Years ago, when my good friend (now my husband) had told me that he was experiencing severe tachycardia (racing heart), I told him to go to the hospital, which he did, thank goodness. He was scared to accrue more medical bills, etc., but after the racing heart didn't stop, he surrendered and went to get checked out.
He actually died ("coded") for 8 minutes before the healthcare workers were able to bring him back. It turned out that he was suffering from congestive heart failure, which is not an automatic death sentence, but it's also not a trivial thing.
I called his cell phone over and over with no answer. Finally, a woman answered the call and filled me in on what was going on. That woman turned out to be his mother.
I drove the 4 hours up to the hospital to visit, but my friend was still out of it. Several family members were there for support, and it was nice to meet them. But his mom (my eventual mother-in-law) was the sweetest, most helpful person there.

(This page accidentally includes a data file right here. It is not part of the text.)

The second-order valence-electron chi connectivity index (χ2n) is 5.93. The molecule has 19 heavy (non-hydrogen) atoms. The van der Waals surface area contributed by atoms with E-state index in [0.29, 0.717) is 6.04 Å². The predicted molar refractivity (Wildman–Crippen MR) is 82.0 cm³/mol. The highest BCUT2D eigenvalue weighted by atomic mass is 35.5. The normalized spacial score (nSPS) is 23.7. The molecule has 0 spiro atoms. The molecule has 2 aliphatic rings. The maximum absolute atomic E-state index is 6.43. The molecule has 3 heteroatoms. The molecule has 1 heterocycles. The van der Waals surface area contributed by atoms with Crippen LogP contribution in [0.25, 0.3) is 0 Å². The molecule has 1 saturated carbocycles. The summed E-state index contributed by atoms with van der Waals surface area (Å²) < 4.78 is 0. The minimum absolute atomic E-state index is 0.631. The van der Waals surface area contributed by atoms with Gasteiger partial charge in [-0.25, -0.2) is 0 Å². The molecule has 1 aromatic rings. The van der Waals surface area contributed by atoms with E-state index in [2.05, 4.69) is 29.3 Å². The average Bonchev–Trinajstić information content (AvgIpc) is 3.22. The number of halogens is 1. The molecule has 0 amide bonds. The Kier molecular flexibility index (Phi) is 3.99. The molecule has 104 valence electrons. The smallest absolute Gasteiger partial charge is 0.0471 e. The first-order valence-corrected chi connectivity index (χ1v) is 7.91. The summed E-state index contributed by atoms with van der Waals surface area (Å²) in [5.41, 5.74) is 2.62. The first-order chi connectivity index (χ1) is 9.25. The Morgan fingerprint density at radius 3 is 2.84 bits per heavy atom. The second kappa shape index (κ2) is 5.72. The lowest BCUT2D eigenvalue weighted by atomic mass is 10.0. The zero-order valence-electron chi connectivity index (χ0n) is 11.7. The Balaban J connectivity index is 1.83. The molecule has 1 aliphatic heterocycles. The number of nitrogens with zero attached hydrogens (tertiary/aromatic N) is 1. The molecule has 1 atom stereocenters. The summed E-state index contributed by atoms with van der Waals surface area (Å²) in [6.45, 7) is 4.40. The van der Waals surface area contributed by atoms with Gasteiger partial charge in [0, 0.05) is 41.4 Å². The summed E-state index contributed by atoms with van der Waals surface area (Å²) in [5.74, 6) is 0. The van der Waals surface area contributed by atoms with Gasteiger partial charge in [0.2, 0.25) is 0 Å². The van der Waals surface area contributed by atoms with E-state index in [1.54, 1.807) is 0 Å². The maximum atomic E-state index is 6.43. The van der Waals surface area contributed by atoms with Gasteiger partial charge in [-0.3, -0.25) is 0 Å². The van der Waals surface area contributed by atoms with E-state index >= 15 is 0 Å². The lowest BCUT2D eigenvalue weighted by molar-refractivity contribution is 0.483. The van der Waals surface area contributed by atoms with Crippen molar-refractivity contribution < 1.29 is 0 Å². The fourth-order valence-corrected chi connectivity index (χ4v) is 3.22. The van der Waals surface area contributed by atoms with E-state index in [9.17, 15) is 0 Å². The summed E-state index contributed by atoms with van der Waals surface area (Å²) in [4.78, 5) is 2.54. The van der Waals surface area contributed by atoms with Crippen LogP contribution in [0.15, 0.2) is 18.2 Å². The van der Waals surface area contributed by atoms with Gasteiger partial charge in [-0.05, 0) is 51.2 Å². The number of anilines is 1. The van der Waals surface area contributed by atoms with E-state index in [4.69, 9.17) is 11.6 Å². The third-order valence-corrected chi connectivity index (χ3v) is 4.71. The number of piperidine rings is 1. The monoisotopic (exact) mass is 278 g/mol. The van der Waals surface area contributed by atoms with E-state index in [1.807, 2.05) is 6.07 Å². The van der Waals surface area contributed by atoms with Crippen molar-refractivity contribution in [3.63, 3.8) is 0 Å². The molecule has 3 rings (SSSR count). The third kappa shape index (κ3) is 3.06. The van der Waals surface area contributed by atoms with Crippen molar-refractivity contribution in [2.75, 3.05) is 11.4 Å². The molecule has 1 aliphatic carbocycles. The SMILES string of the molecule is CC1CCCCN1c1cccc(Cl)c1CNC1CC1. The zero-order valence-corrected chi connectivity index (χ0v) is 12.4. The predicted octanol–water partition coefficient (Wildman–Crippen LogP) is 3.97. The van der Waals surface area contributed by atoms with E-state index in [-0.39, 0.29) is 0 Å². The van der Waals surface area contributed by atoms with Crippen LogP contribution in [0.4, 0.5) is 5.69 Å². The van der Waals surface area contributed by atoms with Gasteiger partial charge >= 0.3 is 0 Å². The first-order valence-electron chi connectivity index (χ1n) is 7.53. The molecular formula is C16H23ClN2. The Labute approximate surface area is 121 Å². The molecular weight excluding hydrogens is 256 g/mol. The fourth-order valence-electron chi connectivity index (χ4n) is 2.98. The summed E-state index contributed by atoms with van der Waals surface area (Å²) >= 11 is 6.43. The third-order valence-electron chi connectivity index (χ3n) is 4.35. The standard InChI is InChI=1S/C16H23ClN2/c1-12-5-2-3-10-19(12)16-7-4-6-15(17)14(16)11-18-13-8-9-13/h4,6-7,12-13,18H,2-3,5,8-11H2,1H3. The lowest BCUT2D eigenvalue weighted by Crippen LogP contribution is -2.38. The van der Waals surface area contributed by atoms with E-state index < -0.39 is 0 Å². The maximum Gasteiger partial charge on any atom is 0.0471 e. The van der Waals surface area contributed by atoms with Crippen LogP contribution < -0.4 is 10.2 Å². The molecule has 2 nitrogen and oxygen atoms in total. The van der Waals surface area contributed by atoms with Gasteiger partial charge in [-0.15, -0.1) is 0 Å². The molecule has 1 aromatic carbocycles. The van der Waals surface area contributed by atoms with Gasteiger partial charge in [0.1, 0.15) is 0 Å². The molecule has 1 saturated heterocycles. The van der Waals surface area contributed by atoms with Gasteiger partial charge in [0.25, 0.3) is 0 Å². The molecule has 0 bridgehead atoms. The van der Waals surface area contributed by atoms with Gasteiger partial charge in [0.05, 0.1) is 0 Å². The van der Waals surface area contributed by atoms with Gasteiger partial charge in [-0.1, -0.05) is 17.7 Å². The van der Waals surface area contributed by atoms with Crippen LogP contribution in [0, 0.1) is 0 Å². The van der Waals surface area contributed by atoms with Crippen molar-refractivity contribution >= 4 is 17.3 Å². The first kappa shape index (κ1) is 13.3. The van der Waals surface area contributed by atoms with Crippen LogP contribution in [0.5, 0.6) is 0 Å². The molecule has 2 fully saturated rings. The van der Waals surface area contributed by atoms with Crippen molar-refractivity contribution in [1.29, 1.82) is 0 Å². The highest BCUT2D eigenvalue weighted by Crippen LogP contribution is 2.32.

I stayed as long as I could but had to go home for a few days. I came back, and sat and talked a lot with his mom. She even let me stay overnight so she could go get some much-needed rest. There were a couple of times that I had to approve procedures, etc., but she trusted me with that. We bonded pretty quickly, as did her husband and me. They were such welcoming and loving people.
Fast forward past his recovery, which was quicker than I ever imagined. He was staying with his parents, and they invited me to stay, too, which I did for a few days. Once again, I felt like I had known them forever and they treated me as part of the family.
As I mentioned, my friend and I eventually got married.
We had been together for about 5 years (married for 3), when this awful pandemic came to wreak havoc and take lives. My in-laws both died from complications of COVID-19 on December 23, 2020, in the same room, hand in hand. It was bittersweet.
As I reflect back, I can only feel love and loss. They were good to me from day one. And now I can't just call up "Mom" and complain about her son or ask for advice or just check in. I know they are in a better place, and grief is for the living. So, I grieve and I smile and I thank God that He gave me the privilege of knowing them.